In this Post
From the Editor
Passage: William John ‘Qimmiliriji’ Carpenter
QIA, Canadian Government Settlement
Media review: Red Serge and Polar Bear Pants
Media review: One Day in the Life of Noah Piugattuk
Update: A Book is Born
Navigating This Site
Index of articles by subject
Index of Journal editions by
Index of PostScript editions by publication number
Search The Fan Hitch
Articles to download and print
Ordering Ken MacRury's Thesis
Our comprehensive list of resources
Defining the Inuit Dog
Talk to The Fan Hitch
Shop & Support Center
The Fan Hitch home page
The Fan Hitch Website and Publications of the Inuit Sled Dog– the quarterly Journal (retired in 2018) and PostScript – are dedicated to the aboriginal landrace traditional Inuit Sled Dog as well as related Inuit culture and traditions.
PostScript is published intermittently as material becomes available. Online access is free at: https://thefanhitch.org.
PostScript welcomes your letters, stories, comments and suggestions. The editorial staff reserves the right to edit submissions used for publication.
Contents of The Fan Hitch Website and its publications are protected by international copyright laws. No photo, drawing or text may be reproduced in any form without written consent. Webmasters please note: written consent is necessary before linking this site to yours! Please forward requests to Sue Hamilton, 55 Town Line Rd., Harwinton, Connecticut 06791, USA or firstname.lastname@example.org
photo by Ed Maruyama
A Book is Born
The Canadian Inuit Dog and a recently published book about this aboriginal landrace is soon to get fresh Canada-wide coverage. So much has happened since Kim Han’s The Canadian Inuit Dog: Icon of Canada’s North was ‘born’. Great reviews and brisk sales (with all proceeds going to Ilisaqsivik Society’s Qimmivut Program) have been just the beginning. The author has completed two speaking engagements so far.
The March 2020 issue of More of Our Canada, a subsidiary of revered periodical giant Reader’s Digest, will be publishing Han’s short story, “A Book is Born”, describing her journey from researching and writing the book through its November 2018 debut. Han’s work is no stranger to More of Our Canada. Our Canada, who publishes the best of their stories as the anthology periodical, More of Our Canada, included back in their December 2018/January 2019 “Top Dog”. Han wrote about this very special fellow, Toko, who was the boss dog on her daughter’s team in Iqaluit. Siu-Ling eventually relocated Toko to Ottawa to enjoy his retirement with her parents, Kim and Bing.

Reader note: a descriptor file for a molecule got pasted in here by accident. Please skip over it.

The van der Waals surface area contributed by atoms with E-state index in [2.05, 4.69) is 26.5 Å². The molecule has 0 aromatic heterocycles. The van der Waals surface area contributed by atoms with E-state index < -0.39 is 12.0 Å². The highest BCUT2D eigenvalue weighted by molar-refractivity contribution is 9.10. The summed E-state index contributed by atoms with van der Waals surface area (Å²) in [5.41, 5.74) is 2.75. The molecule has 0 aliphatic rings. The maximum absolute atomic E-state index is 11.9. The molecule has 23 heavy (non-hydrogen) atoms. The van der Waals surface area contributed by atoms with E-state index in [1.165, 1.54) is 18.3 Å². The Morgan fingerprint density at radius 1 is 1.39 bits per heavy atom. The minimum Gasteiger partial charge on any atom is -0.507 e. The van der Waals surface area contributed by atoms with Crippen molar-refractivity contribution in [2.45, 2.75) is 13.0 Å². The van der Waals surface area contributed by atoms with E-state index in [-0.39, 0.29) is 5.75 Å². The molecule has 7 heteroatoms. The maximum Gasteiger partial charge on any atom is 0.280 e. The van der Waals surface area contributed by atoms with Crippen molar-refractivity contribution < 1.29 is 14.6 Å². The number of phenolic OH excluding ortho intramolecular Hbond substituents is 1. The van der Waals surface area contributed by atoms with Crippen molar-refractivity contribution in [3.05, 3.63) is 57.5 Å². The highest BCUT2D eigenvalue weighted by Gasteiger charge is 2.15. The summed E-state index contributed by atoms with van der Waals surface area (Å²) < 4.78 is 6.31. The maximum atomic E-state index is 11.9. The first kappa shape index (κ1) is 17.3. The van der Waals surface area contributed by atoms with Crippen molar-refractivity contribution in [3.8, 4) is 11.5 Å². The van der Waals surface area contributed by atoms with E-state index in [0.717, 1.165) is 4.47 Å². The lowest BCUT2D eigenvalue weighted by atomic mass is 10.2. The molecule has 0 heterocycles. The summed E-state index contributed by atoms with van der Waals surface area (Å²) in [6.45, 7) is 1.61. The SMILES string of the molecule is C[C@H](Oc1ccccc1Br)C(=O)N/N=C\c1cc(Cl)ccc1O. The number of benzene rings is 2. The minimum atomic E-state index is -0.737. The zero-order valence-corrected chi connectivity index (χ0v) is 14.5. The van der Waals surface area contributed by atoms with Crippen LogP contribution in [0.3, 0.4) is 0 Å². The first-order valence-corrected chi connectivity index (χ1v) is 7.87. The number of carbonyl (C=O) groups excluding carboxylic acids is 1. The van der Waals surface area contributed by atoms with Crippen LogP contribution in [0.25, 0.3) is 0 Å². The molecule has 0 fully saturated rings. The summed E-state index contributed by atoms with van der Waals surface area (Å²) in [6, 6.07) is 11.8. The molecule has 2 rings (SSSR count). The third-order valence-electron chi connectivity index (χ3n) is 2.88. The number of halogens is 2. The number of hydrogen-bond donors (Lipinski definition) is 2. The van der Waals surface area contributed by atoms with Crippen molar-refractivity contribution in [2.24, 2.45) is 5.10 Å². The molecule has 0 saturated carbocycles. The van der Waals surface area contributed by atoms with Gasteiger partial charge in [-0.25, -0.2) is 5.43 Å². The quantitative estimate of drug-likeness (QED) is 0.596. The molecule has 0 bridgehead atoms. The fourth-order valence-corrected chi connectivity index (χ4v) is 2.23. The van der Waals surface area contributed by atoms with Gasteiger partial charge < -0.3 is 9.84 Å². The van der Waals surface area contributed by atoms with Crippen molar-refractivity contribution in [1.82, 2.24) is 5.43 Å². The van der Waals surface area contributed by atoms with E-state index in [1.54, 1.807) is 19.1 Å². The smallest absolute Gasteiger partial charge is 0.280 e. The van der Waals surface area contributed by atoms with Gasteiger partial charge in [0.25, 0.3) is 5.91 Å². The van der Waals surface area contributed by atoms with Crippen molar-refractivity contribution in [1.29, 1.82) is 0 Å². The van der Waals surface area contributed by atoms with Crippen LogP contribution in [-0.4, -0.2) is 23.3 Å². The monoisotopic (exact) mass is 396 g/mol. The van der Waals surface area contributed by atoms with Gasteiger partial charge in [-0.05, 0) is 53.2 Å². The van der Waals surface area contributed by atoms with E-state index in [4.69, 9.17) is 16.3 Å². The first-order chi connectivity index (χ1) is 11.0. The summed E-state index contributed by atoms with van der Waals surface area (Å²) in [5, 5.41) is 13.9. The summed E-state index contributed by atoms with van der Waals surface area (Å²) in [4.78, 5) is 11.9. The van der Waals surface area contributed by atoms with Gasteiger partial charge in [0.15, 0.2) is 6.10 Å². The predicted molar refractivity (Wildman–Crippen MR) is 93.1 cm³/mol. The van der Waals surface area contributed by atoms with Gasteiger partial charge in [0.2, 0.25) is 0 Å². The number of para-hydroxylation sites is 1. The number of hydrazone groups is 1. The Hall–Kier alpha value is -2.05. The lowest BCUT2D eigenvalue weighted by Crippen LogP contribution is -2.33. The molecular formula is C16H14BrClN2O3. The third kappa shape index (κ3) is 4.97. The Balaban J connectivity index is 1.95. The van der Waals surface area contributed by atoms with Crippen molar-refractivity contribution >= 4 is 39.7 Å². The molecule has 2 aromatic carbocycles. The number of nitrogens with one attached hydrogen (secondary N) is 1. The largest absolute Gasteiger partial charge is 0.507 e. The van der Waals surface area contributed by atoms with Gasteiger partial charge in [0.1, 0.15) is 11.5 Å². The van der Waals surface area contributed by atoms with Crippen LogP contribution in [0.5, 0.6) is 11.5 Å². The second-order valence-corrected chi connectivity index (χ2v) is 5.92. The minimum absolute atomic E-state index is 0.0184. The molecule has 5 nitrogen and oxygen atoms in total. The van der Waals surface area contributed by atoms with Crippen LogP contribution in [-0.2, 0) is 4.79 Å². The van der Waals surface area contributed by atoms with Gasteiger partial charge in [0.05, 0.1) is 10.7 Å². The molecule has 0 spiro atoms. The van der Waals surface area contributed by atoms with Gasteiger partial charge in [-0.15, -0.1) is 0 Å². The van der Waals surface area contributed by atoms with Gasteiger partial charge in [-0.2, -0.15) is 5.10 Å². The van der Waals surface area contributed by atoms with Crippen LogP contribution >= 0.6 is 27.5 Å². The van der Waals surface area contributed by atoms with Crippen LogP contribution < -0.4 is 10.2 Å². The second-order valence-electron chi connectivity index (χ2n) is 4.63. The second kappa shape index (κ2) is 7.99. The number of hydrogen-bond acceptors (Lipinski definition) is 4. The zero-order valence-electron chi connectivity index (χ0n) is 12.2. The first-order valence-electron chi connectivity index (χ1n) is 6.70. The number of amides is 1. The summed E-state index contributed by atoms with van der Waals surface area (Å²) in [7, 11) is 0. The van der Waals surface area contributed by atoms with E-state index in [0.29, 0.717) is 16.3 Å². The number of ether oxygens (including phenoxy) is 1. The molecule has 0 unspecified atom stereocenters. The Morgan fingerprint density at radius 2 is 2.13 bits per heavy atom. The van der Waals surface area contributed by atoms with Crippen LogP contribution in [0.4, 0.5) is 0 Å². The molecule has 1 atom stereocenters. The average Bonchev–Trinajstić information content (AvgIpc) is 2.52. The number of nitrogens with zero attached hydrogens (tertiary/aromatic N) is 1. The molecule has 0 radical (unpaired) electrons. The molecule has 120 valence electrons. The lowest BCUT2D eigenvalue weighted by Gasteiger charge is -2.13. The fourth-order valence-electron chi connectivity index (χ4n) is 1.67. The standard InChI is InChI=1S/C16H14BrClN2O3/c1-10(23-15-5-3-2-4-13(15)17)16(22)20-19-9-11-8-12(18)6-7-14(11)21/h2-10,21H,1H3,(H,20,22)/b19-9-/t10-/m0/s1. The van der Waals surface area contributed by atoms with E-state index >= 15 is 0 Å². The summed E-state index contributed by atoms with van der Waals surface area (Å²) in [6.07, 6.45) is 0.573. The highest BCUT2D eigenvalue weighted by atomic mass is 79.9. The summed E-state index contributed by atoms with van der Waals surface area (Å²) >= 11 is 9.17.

More of Our Canada is a subscriber-only magazine reaching roughly 20,000 homes with an estimated average of 15 readers per copy sold. What an education about the Canadian Inuit Dog their subscribers are going to receive. Being subscription-only, More of Our Canada is not available on newsstands, but will be mailed out to subscribers in February. A March 2020 keepsake issue can be ordered via the Reader’s Digest toll free customer service line: 1-800-465-0780. Per copy cost is $3 CAD. This applies to Canadian addressees only. The delivery process can take 4-6 weeks depending on location. For everyone outside of Canada who does not already own a copy of The Canadian Inuit Dog: Icon of Canada’s North, please consider purchasing one.
The More of Our Canada staff is to be commended for bringing a story about the Canadian Inuit Dog to such a wide audience. The lifestyle and history of an aboriginal landrace dog bred for polar survival and performance is likely to be quite a different concept as compared to when most people think of dogs as a family pet. Additionally this magazine’s readership will learn about Qimmivut, (in Clyde River, Nunavut) whose objective is to promote mental, spiritual and physical well-being and teach Inuit traditional knowledge – Inuit Qaujimajatuqangit (IQ), skills and societal values.
Kirkus (an American book review magazine) reviews are sought after by librarians and booksellers when deciding which books to stock. The magazine’s review of The Canadian Inuit Dog: Icon of Canada’s North was so positive that The New York Review of Books, upon reading that glowing review and moved by Han’s commitment to donating all proceeds to Qimmivut, and thinking of their own October 10, 2019 published story on the tragedy of Inuit suicide, offered Han free space in their Independent Press Listing. Normally authors are charged for this. The listing is scheduled to be in their January issue to be distributed at the beginning of that month.
The Kirkus review has also caught the attention of bookseller giant Barnes and Noble. In addition to them as well as the book’s availability through Amazon, Chapters/Indigo and Revodanna Publishing, The Canadian Inuit Dog: Icon of Canada’s North is listed with Ingram, Whitehots and Library-Bound, Inc, all book wholesalers servicing Canadian or U.S. public libraries.
Committed to honoring daughter Siu-Ling’s memory and supporting Qimmivut, Kim Han has also created an eye-popping website all about the book.